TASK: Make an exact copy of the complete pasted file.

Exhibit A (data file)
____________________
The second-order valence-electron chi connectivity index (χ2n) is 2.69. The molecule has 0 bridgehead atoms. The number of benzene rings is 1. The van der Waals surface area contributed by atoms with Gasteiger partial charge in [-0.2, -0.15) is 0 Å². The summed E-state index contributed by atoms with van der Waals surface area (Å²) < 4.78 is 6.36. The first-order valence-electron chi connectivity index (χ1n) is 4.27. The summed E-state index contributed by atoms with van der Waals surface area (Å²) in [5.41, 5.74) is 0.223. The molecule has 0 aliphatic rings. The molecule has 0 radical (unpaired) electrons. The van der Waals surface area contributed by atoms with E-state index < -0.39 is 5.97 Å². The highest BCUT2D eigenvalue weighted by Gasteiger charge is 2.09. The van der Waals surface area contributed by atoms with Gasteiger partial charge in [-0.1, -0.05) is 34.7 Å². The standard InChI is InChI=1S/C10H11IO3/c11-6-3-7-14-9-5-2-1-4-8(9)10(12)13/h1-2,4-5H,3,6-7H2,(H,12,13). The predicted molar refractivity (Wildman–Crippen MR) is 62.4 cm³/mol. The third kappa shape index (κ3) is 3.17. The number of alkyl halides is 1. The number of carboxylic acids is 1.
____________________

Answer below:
The second-order valence-electron chi connectivity index (χ2n) is 2.69. The molecule has 0 bridgehead atoms. The number of benzene rings is 1. The van der Waals surface area contributed by atoms with Gasteiger partial charge in [-0.2, -0.15) is 0 Å². The summed E-state index contributed by atoms with van der Waals surface area (Å²) < 4.78 is 6.36. The first-order valence-electron chi connectivity index (χ1n) is 4.27. The summed E-state index contributed by atoms with van der Waals surface area (Å²) in [5.41, 5.74) is 0.223. The molecule has 0 aliphatic rings. The molecule has 0 radical (unpaired) electrons. The van der Waals surface area contributed by atoms with E-state index < -0.39 is 5.97 Å². The highest BCUT2D eigenvalue weighted by Gasteiger charge is 2.09. The van der Waals surface area contributed by atoms with Gasteiger partial charge in [-0.1, -0.05) is 34.7 Å². The standard InChI is InChI=1S/C10H11IO3/c11-6-3-7-14-9-5-2-1-4-8(9)10(12)13/h1-2,4-5H,3,6-7H2,(H,12,13). The predicted molar refractivity (Wildman–Crippen MR) is 62.4 cm³/mol. The third kappa shape index (κ3) is 3.17. The number of alkyl halides is 1. The number of carboxylic acids is 1.